On February 14, five human rights defenders were arrested by national intelligence agents and accused of rebellion and of undermining internal state security and the functioning of public finances. The charges appeared to relate only to their relationship with an international organization abroad and the funding they received from this organization. Two of the defenders work for the Association of Women Lawyers in Burundi (Association des femmes juristes du Burundi, AFJB) and three for the Association for Peace and the Promotion of Human Rights in Burundi (Association pour la paix et la promotion des droits de l’Homme, APDH).

Initially, all five were also charged with rebellion, but this charge was only maintained for three of them during the trial. The charge of “undermining the functioning of public finances” was eventually dropped for all five accused. All were released on April 28: all five were acquitted of “undermining internal state security”; three were acquitted and two were convicted of rebellion, fined 50,000 Burundian francs ($25), and handed a two-year suspended sentence.

In September, Human Rights Watch and the Burundi Human Rights Initiative submitted a report to the Global Alliance of National Human Rights Institutions to request that it reviews the work of Burundi’s National Independent Human Rights Commission (Commission Nationale Indépendante des Droits de l’Homme, CNIDH) ahead of its scheduled review. Burundi’s commission has demonstrated a lack of independence, credibility, and effectiveness, including through its failure to publicly advocate for the release of detained human rights defenders and Irangabiye.

In October, the UN special rapporteur on the situation of human rights in Burundi expressed concern about the “shrinking civic space and a growing pressure on political parties, civil society organisations and the media” ahead of the 2025 legislative and municipal elections.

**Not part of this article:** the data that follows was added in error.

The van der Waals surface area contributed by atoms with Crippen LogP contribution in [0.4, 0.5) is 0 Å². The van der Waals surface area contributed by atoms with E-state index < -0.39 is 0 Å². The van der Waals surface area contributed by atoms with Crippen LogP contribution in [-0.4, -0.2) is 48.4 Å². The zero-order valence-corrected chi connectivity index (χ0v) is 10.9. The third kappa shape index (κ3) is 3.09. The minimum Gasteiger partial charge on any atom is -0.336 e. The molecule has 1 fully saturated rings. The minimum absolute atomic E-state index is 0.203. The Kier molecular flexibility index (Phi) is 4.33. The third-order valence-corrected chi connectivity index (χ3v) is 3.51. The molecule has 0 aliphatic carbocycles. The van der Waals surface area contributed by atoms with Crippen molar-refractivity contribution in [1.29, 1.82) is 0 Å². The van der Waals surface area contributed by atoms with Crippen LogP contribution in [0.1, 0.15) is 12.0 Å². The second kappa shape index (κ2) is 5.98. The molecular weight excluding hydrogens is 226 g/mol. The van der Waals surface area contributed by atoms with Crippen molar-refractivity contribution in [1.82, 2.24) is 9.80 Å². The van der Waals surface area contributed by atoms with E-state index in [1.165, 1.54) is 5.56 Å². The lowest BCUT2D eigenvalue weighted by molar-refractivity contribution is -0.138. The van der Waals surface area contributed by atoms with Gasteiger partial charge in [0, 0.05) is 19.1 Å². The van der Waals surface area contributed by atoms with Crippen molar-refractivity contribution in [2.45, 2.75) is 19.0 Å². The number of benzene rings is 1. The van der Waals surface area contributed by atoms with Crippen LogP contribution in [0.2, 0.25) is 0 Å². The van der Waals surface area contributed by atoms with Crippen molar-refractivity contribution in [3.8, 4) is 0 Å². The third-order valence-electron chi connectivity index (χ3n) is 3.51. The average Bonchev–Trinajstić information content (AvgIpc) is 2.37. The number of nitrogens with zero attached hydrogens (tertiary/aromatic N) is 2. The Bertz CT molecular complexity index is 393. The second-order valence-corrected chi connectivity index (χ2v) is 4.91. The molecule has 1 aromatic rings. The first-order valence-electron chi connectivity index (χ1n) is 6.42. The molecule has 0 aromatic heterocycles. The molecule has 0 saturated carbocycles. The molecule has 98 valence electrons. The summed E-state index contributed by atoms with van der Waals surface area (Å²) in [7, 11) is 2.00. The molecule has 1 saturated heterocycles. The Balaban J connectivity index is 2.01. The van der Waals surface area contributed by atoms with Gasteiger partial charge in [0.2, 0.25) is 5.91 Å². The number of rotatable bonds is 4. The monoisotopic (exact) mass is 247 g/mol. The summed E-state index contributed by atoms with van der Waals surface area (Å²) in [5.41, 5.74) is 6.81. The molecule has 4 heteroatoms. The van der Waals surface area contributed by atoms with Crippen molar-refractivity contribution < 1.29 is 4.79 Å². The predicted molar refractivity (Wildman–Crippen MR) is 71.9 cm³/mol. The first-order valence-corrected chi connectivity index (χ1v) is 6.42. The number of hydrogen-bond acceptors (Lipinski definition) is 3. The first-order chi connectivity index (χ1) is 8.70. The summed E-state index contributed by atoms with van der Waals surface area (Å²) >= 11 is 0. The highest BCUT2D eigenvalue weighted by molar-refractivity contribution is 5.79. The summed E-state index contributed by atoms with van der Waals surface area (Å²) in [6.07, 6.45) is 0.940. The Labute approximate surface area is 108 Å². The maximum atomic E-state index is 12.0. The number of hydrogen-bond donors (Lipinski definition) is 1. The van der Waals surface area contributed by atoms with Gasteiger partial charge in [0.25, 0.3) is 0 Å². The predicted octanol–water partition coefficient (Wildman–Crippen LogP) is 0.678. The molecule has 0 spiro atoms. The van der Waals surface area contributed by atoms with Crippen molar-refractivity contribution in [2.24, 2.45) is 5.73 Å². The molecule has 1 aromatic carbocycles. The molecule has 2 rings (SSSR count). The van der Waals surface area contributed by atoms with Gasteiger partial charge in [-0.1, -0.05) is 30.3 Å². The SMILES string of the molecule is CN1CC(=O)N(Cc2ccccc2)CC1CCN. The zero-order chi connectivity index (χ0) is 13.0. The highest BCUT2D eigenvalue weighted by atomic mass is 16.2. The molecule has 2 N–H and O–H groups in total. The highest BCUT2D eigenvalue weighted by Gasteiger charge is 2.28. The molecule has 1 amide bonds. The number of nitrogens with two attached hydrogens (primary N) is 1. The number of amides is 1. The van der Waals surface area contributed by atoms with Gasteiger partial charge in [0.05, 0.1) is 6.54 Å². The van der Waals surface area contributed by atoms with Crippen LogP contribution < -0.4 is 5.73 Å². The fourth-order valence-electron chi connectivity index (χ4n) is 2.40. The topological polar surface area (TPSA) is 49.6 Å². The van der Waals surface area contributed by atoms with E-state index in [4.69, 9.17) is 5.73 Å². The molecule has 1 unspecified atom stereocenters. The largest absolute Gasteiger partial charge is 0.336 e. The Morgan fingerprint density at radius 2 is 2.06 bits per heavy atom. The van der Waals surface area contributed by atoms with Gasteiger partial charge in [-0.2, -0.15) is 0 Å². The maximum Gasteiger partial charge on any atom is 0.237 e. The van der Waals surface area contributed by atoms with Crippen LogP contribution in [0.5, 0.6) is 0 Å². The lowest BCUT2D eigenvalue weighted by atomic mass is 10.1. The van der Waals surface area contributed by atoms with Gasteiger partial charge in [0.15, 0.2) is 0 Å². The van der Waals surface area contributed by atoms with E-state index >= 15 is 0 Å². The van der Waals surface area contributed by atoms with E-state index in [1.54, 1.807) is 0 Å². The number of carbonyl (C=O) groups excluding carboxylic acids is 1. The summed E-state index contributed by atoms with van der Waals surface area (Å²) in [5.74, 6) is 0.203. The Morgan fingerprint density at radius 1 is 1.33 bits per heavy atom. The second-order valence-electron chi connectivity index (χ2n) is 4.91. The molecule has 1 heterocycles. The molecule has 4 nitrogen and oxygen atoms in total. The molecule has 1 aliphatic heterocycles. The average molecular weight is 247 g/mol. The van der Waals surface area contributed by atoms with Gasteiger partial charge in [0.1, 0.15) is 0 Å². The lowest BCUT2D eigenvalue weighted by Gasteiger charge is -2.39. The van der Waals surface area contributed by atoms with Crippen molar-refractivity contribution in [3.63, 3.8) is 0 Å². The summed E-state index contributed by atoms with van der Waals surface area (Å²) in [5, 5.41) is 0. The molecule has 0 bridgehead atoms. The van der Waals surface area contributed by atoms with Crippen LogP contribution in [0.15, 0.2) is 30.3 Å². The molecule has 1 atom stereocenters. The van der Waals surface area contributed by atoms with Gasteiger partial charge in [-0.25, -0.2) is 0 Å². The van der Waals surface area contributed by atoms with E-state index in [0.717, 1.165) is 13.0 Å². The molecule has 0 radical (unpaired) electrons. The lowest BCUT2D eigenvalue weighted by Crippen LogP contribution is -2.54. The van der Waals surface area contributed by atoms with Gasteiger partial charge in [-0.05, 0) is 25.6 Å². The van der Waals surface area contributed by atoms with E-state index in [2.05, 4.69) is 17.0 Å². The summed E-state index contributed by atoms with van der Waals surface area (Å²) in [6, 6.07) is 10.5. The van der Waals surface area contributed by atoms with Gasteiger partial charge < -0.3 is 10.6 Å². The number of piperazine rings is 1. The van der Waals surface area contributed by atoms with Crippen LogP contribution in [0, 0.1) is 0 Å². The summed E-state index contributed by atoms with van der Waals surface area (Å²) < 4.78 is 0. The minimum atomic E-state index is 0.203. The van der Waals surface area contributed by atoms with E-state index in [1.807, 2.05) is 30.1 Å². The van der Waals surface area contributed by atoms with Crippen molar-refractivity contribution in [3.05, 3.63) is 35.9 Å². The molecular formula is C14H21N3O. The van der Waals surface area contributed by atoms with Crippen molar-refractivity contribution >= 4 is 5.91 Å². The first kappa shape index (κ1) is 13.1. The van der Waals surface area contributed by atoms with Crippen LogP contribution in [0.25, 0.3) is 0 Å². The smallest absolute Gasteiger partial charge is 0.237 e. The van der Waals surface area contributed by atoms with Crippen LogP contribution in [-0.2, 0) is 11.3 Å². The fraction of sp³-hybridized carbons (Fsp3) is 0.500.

Refugee Rights

As of September 2023, there were over 250,000 Burundian refugees living in the Democratic Republic of Congo, Rwanda, Tanzania, and Uganda. According to the UN Refugee Agency (UNHCR), as of August, about 210,000 refugees had been repatriated to Burundi since 2017 under its “voluntary repatriation” programs. The repatriations primarily took place from Congo, Rwanda, Tanzania, and Uganda, where refugees face worsening conditions and authorities encouraged refugees to repatriate, in some cases leading to coerced returns in violation of the principle of non-refoulement. The UN special rapporteur on the situation of human rights in Burundi noted the lack of essential elements of a voluntary repatriation process and urged the government to guarantee conditions for the credible return of refugees.

Girls’ Rights

According to the United Nations Children’s Fund (UNICEF), 19 percent of girls are married before age 18.

Sexual Orientation and Gender Identity

Burundi punishes consensual same-sex sexual relations between adults with up to two years in prison under article 567 of the penal code. Article 29 of the Constitution explicitly bans same-sex marriage.

In March, police arrested 24 delegates at a seminar on entrepreneurship and charged them with “homosexuality and incitement to debauchery and prostitution.” Their case is ongoing at time of writing. 

Key International Actors

Burundian authorities continued to demonstrate their disregard for the international human rights system. In July, the Burundian delegation walked out of its review by the UN Human Rights Committee, a treaty body focusing on civil and political rights, apparently protesting the presence of a duly accredited human rights defender. This followed a pattern of noncooperation with UN human rights bodies and mechanisms, including a continued refusal to cooperate with the UN special rapporteur on the human rights situation in Burundi.

The UN special rapporteur presented his report to the UN Human Rights Council in September, concluding that, despite some positive steps on the part of the Burundian government, there remain significant challenges, including the weakness of institutions and lack of oversight of intelligence services. The government of Burundi has repeatedly rejected the special rapporteur’s requests for access to the country to carry out his work. In October, the Human Rights Council extended the special rapporteur’s mandate for another year.

Members of the Human Rights Council are required to “uphold the highest standards in the promotion and protection of human rights” and to fully cooperate with it and its mechanisms. Despite its rights record and refusal to cooperate with the international human rights system, Burundi was elected as a member of the council for 2024-2026 as the only candidate running on behalf of the African group.

During a visit in February, European Union Special Representative for Human Rights Eamon Gilmore stressed the need to reform the judiciary, raised individual cases of concern, and called on the authorities to facilitate country visits of the UN special rapporteur.